They say rock is dead, but it’s wearing a sequined catsuit, headlining the first night at Coachella and called Harry Styles. At least that’s what he wants you to think. The British musician’s show was, in many ways, tailor-made for the California festival’s return: his last album, 2019’s Fine Line, was surely designed with floppy fedoras and flower crowns in mind with its 70s folk twangs, Canyon Moons and sexy-sad sun-dappled songs about love, lust and regret. But tonight, all the bombast and pomp of a Big Stadium Pop-Rock Show is in flamboyant full force. There’s a brass section! More wailing guitars than a Led Zeppelin B-side! Hip swinging! A Prince cover!
From the moment that Styles ripples down the spiral staircase without missing a step – and then drops the ostrich he’s wearing on the beat, to reveal his dazzling Freddie Mercury-styled deep V – this is a show dripping in slickness, already honed from his recent tour. Save for some ‘countryside footage’ of rutting bunnies and what looks like the Cotswolds (it is Easter, after all), Styles is also here to show that he is not just a Rock God Reborn but an adopted All American Son. That chest-ripping one-piece is striped in red, white and blue (the rest of his band in blue denim), and he brings out All American Gal Shania Twain for a respectful raunch-off.
But back to the beginning. Coachella being the commercial behemoth it is, Styles has a new album to promote (Harry’s House, 20 May) and he starts off by firing his disco rocket with its excellent lead single As It Was (think Robbie Williams, by way of Metronomy, or Joe Jackson). From here, it’s a hi-NRG, muscular set that glides through funk to folk-rock, songs like Adore You, Golden and, of course, Watermelon Sugar, transformed into anthemic festival moments. His largely female band of him remains in the background until he brings them front of stage for a new song about being jealous of boyfriends (“To boyfriends everywhere, fuck you” is the preamble), during what I’m just going to call Harry’s blue balls section. It’s a perfectly fine acoustic number, with quadruple-pronged harmonies, continuing the pretty-ditty leanings of his last album by him. The ex-girlfriend lamented Cherry swiftly follows.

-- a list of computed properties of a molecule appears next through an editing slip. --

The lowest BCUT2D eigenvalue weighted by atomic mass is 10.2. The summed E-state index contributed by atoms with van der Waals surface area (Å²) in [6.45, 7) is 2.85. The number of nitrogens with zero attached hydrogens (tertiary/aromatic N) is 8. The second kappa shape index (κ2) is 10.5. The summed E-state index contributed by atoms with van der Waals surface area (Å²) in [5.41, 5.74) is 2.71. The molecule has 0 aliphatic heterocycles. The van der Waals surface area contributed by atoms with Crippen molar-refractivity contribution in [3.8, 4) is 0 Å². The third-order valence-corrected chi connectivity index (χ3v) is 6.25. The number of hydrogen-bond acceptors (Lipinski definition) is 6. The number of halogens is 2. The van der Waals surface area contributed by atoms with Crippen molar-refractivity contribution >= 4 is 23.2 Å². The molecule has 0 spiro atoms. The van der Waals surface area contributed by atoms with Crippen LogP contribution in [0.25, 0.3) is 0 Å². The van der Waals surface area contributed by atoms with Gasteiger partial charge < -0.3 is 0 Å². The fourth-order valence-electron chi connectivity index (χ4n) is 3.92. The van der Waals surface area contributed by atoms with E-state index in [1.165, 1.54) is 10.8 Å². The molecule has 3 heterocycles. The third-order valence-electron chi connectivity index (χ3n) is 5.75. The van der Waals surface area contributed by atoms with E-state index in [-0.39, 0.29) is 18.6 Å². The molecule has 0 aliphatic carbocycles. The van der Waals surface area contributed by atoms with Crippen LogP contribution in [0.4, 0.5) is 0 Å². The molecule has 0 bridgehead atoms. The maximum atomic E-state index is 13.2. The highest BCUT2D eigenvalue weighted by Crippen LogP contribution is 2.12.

Fine Line was criticized, if anything, for lacking substance beneath the Bowie-indebted style, revealing scant detail about one of pop’s biggest male solo artists. But live, it’s clear that the stuff that makes Styles is his gift from him as a nimble performer. He’s no Freddie Mercury, sure – there are no octave-hurdling Olympics ripping through that nice pop contest voice – but tell that to the people fainting in the front row after all that thrusting. The show goes on late by festival standards – it’s by now way past midnight – but it doesn’t matter, because soon Styles announces like a teacher at the school prom that there will be “dancing for 12 minutes”, just to keep everyone pepped up. Though Canyon Moon does indeed become a joyous jamboree with a brass band in matching red boilersuits.
Part of the fun of Coachella is who gets brought on stage for a guest warble, but Styles keeps it light on surprises. Tonight, he is the spectacle. But the set’s most touching moment is when Twain arrives, rising on the podium like a go-go dancer in dazzling minidress and launching into the campy, bouncy, glammy rock of her world-dominating anthem Man, I Feel Like A Woman. “In the car with my mother as a child, this lady taught me how to sing,” says Styles afterwards, as they sit down on stools to duet You’re Still The One. “She also taught me that men are trash.”
But not Styles, right? Late Night Talking, his final new song by him, is further evidence of a funk-fueled direction, sounding not unlike Jessie Ware. It’s promising but as yet uncertain whether it reveals more of the man behind the mask. Sorry, sequins. As his Sign O ‘The Times cover of him comes to a delirious close, fireworks shooting overhead, it’s hardly been Beychella but this is the show that suggests Styles is a solid showman, here to stay, sequins and all.